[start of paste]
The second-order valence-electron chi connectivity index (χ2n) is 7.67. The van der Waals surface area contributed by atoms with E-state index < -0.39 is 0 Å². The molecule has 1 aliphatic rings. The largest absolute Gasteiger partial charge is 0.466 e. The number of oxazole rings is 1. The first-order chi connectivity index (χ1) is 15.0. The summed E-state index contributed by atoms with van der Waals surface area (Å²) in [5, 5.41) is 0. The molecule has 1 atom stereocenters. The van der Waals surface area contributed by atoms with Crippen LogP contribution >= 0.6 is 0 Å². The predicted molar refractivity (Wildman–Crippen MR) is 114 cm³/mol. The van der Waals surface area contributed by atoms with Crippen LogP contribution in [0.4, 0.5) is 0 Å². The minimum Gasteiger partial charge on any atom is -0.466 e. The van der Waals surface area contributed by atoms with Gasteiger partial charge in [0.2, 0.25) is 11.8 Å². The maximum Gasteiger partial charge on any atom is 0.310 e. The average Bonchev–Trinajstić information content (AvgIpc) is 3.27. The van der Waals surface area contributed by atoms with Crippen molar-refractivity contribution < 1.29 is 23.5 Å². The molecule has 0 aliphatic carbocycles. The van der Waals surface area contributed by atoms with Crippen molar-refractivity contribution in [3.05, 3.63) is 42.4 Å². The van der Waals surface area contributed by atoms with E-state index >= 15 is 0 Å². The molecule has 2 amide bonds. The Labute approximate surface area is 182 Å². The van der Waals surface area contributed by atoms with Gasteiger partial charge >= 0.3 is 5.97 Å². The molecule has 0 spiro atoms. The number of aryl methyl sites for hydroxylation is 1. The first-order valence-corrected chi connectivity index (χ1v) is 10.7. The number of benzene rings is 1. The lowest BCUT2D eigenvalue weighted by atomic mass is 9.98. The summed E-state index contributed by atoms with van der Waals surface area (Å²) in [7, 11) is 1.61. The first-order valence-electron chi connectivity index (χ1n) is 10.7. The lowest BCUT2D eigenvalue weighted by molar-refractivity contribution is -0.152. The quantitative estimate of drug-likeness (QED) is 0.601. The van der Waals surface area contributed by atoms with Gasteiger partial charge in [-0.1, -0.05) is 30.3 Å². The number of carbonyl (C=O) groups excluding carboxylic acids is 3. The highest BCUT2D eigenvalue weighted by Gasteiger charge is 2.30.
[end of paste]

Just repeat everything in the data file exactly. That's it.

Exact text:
The second-order valence-electron chi connectivity index (χ2n) is 7.67. The van der Waals surface area contributed by atoms with E-state index < -0.39 is 0 Å². The molecule has 1 aliphatic rings. The largest absolute Gasteiger partial charge is 0.466 e. The number of oxazole rings is 1. The first-order chi connectivity index (χ1) is 15.0. The summed E-state index contributed by atoms with van der Waals surface area (Å²) in [5, 5.41) is 0. The molecule has 1 atom stereocenters. The van der Waals surface area contributed by atoms with Crippen LogP contribution >= 0.6 is 0 Å². The predicted molar refractivity (Wildman–Crippen MR) is 114 cm³/mol. The van der Waals surface area contributed by atoms with Crippen LogP contribution in [0.4, 0.5) is 0 Å². The minimum Gasteiger partial charge on any atom is -0.466 e. The van der Waals surface area contributed by atoms with Gasteiger partial charge in [0.2, 0.25) is 11.8 Å². The maximum Gasteiger partial charge on any atom is 0.310 e. The average Bonchev–Trinajstić information content (AvgIpc) is 3.27. The van der Waals surface area contributed by atoms with Crippen molar-refractivity contribution < 1.29 is 23.5 Å². The molecule has 0 aliphatic carbocycles. The van der Waals surface area contributed by atoms with Crippen molar-refractivity contribution in [3.05, 3.63) is 42.4 Å². The van der Waals surface area contributed by atoms with E-state index >= 15 is 0 Å². The molecule has 2 amide bonds. The Labute approximate surface area is 182 Å². The van der Waals surface area contributed by atoms with Gasteiger partial charge >= 0.3 is 5.97 Å². The molecule has 0 spiro atoms. The number of aryl methyl sites for hydroxylation is 1. The first-order valence-corrected chi connectivity index (χ1v) is 10.7. The number of benzene rings is 1. The lowest BCUT2D eigenvalue weighted by atomic mass is 9.98. The summed E-state index contributed by atoms with van der Waals surface area (Å²) in [7, 11) is 1.61. The first-order valence-electron chi connectivity index (χ1n) is 10.7. The lowest BCUT2D eigenvalue weighted by molar-refractivity contribution is -0.152. The quantitative estimate of drug-likeness (QED) is 0.601. The van der Waals surface area contributed by atoms with Gasteiger partial charge in [-0.1, -0.05) is 30.3 Å². The number of carbonyl (C=O) groups excluding carboxylic acids is 3. The highest BCUT2D eigenvalue weighted by Gasteiger charge is 2.30.